Elon Musk and SpaceX are planning a manned mission to Mars as early as 2029.

The mission timeline is unclear, but one proposal (page 16) from SpaceX, which uses Hohmann transfer orbits for minimum fuel requirement, is for a 919 day mission, with 224 days outbound, 458 days on Mars and 237 days return. The SpaceX site is now suggesting a 6 month journey.

Although large volumes - similar to the ISS - for crew accommodation on Starship are likely (page 13), the entire journey will be in weightlessness. In spite of vigorous physical exercise on the ISS, astronauts can take months to recover some physiological and mental functions once they returned to Earth. "The rule of thumb is for every month in space, it takes two months for the bones to recover". Astronauts experience difficulty walking immediately after return to Earth and require assistance.

I dream of them stumbling and falling over each other when they reach the surface of Mars - a whole clumsy display as the try and help each other stand and walk in the heavy suits that weigh them down, almost as much as on Earth without the suits. Great comedy but a ridiculous reality.

Is it reasonable to expect that astronauts sent to Mars, who experience 6 to 7 months of weightlessness on the journey, may not be fit to accomplish their mission objective once they arrive.

Is the SpaceX proposed mission architecture for a manned mission to Mars feasible? Or must it be modified - with great cost and delays - to included some form of artificial gravity, such as that illustrated in the movie The Martian and the book written by Andy Weir.

Hermes from The Martian

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    $\begingroup$ Short answer: Will the ships require artificial gravity? no. Would it be reasonable to add it in the long run? yes $\endgroup$ Commented Apr 14 at 18:52
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    $\begingroup$ Given that we know similar durations of weightlessness aren't deadly and can be recovered from, if you were designing a mission to Mars that couldn't use artificial gravity for some reason, presumably you'd tailor the surface mission objectives to allow that to work. I think you'd have to add additional constraints for artificial gravity to be a requirement. $\endgroup$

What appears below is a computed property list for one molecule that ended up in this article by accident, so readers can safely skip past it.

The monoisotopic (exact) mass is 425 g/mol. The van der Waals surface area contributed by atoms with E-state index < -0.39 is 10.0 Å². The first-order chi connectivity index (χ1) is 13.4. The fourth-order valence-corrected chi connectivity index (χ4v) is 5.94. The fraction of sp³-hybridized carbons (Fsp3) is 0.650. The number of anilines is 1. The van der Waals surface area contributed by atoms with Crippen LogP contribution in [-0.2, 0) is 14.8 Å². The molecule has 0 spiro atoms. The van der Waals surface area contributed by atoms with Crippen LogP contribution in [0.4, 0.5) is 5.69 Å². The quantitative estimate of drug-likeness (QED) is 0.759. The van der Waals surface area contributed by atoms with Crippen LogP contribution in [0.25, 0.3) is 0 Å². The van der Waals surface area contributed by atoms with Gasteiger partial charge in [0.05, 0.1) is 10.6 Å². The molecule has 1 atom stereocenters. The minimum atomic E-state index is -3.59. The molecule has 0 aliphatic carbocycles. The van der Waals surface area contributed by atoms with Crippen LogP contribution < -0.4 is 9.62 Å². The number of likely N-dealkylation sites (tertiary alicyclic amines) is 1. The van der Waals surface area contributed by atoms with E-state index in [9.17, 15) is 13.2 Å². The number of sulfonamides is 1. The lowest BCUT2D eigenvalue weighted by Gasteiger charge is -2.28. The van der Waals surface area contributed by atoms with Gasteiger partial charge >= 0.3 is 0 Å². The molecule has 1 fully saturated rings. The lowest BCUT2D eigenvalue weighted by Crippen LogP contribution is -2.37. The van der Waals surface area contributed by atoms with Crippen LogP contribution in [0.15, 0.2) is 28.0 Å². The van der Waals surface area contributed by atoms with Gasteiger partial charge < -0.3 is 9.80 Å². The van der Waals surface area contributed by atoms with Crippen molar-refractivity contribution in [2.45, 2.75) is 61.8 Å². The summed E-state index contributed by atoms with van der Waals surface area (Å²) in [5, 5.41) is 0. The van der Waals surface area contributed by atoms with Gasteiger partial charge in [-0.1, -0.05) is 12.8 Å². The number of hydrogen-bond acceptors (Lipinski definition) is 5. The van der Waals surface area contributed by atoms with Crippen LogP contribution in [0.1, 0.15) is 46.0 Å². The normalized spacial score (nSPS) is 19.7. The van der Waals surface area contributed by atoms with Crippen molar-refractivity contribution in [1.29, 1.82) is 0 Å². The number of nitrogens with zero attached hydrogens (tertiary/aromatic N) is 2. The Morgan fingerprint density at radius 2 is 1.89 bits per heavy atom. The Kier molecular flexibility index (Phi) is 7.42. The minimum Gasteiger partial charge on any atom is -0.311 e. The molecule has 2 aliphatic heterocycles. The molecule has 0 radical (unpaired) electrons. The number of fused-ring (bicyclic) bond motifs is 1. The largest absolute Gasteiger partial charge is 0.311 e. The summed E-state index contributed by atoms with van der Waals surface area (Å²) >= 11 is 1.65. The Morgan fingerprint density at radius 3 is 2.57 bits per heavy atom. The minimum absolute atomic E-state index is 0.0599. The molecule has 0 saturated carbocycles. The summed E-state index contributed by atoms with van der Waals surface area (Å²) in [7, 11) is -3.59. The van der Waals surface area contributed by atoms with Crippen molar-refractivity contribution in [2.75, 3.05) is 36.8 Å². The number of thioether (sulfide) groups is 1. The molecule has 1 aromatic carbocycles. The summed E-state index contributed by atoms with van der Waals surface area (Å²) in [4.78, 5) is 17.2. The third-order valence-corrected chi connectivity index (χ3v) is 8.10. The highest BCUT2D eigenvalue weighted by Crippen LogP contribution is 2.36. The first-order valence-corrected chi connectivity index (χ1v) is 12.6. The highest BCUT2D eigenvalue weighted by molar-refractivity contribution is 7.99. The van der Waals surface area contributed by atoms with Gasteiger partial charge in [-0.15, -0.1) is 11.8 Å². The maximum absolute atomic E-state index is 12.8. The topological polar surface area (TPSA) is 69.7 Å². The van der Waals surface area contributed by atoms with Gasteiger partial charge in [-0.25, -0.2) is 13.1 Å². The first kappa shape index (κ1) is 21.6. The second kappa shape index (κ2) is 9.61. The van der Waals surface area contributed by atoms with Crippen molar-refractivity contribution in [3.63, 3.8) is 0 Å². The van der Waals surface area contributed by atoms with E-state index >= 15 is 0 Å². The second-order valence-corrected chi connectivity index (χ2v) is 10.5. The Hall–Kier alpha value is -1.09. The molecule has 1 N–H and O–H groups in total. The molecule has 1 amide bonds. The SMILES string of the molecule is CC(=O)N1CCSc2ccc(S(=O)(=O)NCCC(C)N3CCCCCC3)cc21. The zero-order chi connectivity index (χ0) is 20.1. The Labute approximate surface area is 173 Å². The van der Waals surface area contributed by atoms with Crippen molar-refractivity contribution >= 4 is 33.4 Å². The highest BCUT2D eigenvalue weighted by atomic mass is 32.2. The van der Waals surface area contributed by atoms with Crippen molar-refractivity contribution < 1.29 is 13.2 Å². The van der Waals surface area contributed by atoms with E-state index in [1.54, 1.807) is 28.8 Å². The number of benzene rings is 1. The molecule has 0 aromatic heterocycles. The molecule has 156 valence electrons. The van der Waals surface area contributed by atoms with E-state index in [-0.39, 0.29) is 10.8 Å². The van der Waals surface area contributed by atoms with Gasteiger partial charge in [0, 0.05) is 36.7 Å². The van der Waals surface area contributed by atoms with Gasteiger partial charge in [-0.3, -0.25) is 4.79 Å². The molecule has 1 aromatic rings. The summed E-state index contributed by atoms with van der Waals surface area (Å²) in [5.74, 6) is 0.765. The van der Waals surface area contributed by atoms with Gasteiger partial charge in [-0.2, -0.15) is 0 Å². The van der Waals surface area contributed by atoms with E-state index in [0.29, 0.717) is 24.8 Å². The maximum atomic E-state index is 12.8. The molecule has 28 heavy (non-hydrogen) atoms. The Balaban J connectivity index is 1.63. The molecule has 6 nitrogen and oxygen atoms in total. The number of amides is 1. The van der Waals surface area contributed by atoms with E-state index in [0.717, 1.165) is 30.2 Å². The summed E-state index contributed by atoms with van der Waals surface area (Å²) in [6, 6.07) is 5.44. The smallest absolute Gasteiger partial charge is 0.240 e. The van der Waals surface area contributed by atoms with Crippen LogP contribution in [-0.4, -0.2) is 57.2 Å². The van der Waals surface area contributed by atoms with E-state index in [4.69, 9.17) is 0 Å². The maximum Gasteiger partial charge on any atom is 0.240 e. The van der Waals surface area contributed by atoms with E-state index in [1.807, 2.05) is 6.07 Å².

– Erin Anne
    Commented Apr 14 at 21:20
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    $\begingroup$ If you look at some of the related questions on the site, even making the whole trip in 1G will not leave you with astronauts in peak physical and mental condition. $\endgroup$
    – Erin Anne
    Commented Apr 15 at 4:57
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    $\begingroup$ I doubt very much that any people will be aboard a 6-7 month trip to Mars, although some of their kit might take that route. Much more likely would be half of that, or perhaps even a bit less using nuclear propulsion. It's too soon to tell. Being in deep space for such an extended period is not only gravity that is the problem but also radiation. $\endgroup$
    – Slarty
    Commented Apr 15 at 9:57
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    $\begingroup$ I think it boils down to your attitude to risk. We have some grasp on zero g risk but none on 0.38g. And zero g followed by 0.38g followed by zero g is even further into the long grass. No doubt some would give it a shot, but whether the grey suits at NASA would be prepared for such risks is another matter entirely. $\endgroup$
    – Slarty
    Commented Apr 16 at 11:27

2 Answers 2


Micro-gravity is Probably Not a Show Stopper